The drumlins just referred to are another unique feature of our local physical scene, sometimes rather graphically referred to as a ‘basket of eggs’ topology. Away from the mountains, and stretching in a broad band across north central
Nowhere is there a more dramatic manifestation of this phenomenon than in Newry and South Down; where the Newry bypass cuts through Damolly is fairly typical. Indeed a few miles north towards Poyntzpass there is a large sand quarry, another such feature of the passage of those enormous ice sheets. The Poyntzpass sub-glacial drainage channel reaches out to mountains and hills on each side, is several miles wide and more than twenty in length, from Tandragee to Narrow Water. In recent centuries man utilised its natural features to his own transport’s requirements, first in the eighteenth century to sink a natural canal to link with Lough Neagh, then in the nineteenth century for a rail link, and ever since for road transport. These three centuries’ transport are well illustrated as you travel from town by road through Carnbane, with the Goraghwood Quarry and forest to your left, and above it, the inter-city rail link, while further on and to your right, the more sedentary canal to Portadown reaches its highest level at Acton Lake.
I was returning home on this route some years ago, reflecting on how its dramatic topology lent itself to wide-screen cinematographic representation, when my attention was drawn to an aerial buzz behind me. An army Apache helicopter appeared from behind Goraghwood Quarry, described a wide arc high above and across my path, and reduced height until it hovered a few feet above ground at the edge of a sports field some five hundred metres ahead of me. Four soldiers jumped out, vaulted a gate and appeared, with hands raised on the road before me.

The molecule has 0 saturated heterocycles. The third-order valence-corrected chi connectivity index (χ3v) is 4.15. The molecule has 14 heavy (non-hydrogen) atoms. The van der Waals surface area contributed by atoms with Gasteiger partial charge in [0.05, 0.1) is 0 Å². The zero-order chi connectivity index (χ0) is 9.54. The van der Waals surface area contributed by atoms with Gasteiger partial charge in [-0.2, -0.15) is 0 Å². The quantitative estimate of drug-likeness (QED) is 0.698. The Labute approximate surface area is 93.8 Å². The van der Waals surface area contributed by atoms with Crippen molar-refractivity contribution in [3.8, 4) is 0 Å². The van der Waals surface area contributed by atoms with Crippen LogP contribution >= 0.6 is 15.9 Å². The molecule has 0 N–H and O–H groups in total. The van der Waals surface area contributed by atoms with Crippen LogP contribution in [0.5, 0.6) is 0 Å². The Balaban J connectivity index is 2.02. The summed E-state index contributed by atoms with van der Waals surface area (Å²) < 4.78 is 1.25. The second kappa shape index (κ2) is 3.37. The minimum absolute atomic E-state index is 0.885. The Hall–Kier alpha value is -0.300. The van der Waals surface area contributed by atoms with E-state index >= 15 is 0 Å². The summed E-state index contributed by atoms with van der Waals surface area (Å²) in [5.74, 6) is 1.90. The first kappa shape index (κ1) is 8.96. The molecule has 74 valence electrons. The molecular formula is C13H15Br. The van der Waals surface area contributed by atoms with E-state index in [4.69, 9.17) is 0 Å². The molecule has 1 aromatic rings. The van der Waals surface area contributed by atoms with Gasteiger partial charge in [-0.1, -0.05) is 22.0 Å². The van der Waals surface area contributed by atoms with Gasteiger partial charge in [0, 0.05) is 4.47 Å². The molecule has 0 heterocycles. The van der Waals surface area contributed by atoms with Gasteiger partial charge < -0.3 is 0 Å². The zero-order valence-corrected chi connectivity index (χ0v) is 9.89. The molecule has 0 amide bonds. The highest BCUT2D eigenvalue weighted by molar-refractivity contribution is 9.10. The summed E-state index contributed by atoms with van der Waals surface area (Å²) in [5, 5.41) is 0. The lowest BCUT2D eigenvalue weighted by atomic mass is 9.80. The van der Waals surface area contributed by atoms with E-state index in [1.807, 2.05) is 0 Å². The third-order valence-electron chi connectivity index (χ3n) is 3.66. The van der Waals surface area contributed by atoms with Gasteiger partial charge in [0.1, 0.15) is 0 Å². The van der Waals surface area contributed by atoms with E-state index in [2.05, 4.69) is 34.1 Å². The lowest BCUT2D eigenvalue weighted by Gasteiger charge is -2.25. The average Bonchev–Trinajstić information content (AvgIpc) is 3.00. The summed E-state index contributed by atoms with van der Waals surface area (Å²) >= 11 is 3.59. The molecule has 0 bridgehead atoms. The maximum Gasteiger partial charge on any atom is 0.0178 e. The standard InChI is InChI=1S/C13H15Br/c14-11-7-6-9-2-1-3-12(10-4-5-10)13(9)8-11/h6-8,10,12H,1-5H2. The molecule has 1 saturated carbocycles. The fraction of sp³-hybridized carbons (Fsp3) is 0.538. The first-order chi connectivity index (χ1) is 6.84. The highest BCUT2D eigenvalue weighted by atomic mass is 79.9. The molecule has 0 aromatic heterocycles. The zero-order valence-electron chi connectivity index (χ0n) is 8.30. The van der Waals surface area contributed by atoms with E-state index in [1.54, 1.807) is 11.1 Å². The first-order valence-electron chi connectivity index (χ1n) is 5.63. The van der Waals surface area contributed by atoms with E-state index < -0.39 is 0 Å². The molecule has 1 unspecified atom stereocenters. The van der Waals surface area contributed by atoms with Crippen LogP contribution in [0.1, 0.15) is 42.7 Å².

‘Name, please’, one ordered.
I couldn’t resist it. In the circumstances what else could I say. ‘The name’s Bond. James Bond!’ Thankfully he had a sense of humour and he let me proceed in peace.
Let us approach Newry, as promised, from a different direction, this time from the north, as if from
Sadly, now, the feature most people remark upon is the artificial construction on top, where the British Army have built a large sanger, the better to follow the everyday movements of the citizens below. The whole Ring of Gullion is likewise despoiled, but temporarily, we all hope. It is still impossible to travel around
You may not immediately be aware of it, but you are descending to sea level. Indeed it is impossible, except by the shore road, to approach Newry except from above. It is unsurprising therefore that flooding was a serious problem in the past. Much work was undertaken to save the west end and town centre from floods, and indeed, the Rivers Authority are now concluding further work on the Newry River to this end.
The narrowing of the channel in the town centre has the further bonus of raising the water level, through all seasons, above the foul-smelling sediments that so often in days gone by spoiled a pleasant summer stroll along its banks.
All through the town centre, the famous